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Technology

A Mineral You’ve Never Heard of Could Create Next-Gen Electronics

80beatsBy Eliza StricklandFebruary 1, 2011 5:04 AM

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When experts talk about discarding today's silicon-based computer chips and building next-generation electronics out of new materials, they're usually talking about graphene, and for good reason--the one-atom-thick layers of carbon can behave like semiconductors and have already been used in experimental transistors. But researchers from a Swiss lab think they have a material that can trump both silicon and graphene. World, meet molybdenite. The researchers from École Polytechnique Fédérale de Lausanne (EPFL) note that the mineral looks similar to mica, and has a layered molecular structure that allows it to sheer off easily into thin sheets.

Molybdenite, the researchers said, is abundant in nature and is currently used in steel alloys and in lubricants, but it has not previously been studied for use in electronics. "It's a two-dimensional material, very thin and easy to use in nanotechnology. It has real potential in the fabrication of very small transistors, light-emitting diodes (LEDs) and solar cells," said EPFL Professor Andras Kis, adding that molybdenite (MoS2) is far more compact than silicon, while still allowing electrons to circulate freely. [PC Pro]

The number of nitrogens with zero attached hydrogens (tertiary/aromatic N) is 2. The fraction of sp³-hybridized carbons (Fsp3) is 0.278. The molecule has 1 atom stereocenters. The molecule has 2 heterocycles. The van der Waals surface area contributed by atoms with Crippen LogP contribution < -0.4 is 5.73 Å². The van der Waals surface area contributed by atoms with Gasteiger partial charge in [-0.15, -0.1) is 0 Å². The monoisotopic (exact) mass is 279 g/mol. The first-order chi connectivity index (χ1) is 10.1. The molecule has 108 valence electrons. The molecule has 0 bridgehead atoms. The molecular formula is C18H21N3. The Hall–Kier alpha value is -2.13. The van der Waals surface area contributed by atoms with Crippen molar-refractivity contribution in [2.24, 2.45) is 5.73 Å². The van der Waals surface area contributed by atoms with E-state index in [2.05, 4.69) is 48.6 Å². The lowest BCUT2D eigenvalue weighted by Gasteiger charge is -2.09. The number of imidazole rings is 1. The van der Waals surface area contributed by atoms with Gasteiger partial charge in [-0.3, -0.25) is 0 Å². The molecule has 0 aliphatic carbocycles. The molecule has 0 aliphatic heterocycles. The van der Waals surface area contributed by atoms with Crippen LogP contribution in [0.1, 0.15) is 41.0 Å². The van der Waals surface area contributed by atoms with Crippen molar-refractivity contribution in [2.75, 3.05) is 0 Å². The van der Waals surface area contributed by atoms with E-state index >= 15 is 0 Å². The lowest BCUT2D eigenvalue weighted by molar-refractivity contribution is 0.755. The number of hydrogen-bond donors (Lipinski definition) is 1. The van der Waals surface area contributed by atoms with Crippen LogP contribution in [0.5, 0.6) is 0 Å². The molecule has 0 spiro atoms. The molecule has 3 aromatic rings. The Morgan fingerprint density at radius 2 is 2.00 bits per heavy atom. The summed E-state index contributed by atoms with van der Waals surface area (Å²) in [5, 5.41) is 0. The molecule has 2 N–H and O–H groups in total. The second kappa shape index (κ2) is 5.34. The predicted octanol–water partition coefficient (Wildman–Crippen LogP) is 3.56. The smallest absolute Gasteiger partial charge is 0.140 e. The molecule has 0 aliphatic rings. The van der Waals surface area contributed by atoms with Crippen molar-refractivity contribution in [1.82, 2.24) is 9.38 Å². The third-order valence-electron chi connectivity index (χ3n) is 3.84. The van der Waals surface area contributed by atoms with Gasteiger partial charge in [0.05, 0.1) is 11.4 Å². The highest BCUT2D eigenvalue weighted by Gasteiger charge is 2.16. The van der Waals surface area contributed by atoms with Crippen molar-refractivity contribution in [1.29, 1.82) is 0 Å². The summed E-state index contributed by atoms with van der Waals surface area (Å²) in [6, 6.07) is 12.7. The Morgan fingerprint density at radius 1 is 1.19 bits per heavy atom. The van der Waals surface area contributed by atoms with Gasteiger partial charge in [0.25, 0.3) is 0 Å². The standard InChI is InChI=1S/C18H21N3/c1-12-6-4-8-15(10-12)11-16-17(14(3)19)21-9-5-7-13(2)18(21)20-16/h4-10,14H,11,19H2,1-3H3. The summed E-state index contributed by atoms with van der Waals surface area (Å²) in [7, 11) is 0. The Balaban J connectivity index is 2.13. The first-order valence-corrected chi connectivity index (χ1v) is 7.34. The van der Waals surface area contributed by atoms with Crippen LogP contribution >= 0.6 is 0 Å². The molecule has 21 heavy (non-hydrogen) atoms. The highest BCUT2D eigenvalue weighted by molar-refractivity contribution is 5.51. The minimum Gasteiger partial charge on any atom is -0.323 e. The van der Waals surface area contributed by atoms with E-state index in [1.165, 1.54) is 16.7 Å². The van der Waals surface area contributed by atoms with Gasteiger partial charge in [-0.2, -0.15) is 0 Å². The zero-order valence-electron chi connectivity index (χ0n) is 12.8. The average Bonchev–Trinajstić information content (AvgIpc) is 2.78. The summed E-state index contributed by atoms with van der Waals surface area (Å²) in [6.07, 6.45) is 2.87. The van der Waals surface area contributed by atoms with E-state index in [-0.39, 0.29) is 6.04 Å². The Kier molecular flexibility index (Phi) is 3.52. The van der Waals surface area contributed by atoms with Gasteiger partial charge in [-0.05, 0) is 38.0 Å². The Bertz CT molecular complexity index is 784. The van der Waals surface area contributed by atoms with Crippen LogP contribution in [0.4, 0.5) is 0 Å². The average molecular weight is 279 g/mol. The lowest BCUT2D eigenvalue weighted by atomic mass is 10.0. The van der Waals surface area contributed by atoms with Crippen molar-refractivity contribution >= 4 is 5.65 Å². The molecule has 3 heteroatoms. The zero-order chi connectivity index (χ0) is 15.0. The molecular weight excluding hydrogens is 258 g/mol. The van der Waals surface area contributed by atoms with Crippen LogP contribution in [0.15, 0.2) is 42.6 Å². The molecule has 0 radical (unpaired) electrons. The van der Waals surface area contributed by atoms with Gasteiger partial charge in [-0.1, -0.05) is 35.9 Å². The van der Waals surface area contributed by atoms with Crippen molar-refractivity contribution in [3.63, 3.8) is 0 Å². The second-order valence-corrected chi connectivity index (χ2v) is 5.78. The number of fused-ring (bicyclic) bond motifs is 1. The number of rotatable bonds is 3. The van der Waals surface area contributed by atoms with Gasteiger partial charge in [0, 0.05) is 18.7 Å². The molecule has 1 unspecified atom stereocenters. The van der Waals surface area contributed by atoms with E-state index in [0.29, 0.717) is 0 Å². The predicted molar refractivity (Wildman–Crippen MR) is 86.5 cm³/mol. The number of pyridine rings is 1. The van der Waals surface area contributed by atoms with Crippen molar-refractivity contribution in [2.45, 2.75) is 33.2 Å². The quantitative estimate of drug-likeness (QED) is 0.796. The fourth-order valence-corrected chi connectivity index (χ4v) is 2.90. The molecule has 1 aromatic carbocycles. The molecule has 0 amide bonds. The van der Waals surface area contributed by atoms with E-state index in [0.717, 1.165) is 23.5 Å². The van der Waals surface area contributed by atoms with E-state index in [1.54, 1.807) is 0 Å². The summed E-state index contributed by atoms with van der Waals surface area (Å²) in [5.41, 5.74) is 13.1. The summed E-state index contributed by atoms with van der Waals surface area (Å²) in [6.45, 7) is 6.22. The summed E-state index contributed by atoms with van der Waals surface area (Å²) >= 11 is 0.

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It's also a very effective semiconductor, and the paper

, published in Nature Nanotechnology, argues that it can be used to construct tiny and energy efficient electronic chips. The researchers say that the experimental transistors they made with molybdenite consumed 100,000 times less energy when in standby state than today's silicon transistors. A molybdenite transistor owes its efficiency to the material's "band gap

."

A semi-conductor with a "gap" must be used to turn a transistor on and off, and molybdenite's 1.8 electron-volt gap is ideal for this purpose. In solid-state physics, band theory is a way of representing the energy of electrons in a given material. In semi-conductors, electron-free spaces exist between these bands, the so-called "band gaps." If the gap is not too small or too large, certain electrons can hop across the gap. It thus offers a greater level of control over the electrical behavior of the material, which can be turned on and off easily. [press release]

That band gap gives molybdenite an advantage over graphene, which doesn't have one. While researchers have found ways to work around that problem in graphene, the molybdenite proponents say their material could spare chip-makers the hassle. Related Content: 80beats: Coming Soon to Save Moore’s Law: Memristors

80beats: Great Galloping Graphene! IBM’s New Transistor Works at Record Speed

80beats: Unzip a Carbon Nanotube, Get a Nanoribbon, Revolutionize Electronics?

80beats: “Story of Stuff” Crusade Takes on E-Waste and Planned Obsolescence

DISCOVER: Our Brightest Hopes for Keeping Up With Moore's Law

(photo gallery)

Images: Wikimedia Commons, Nature Nanotechnology

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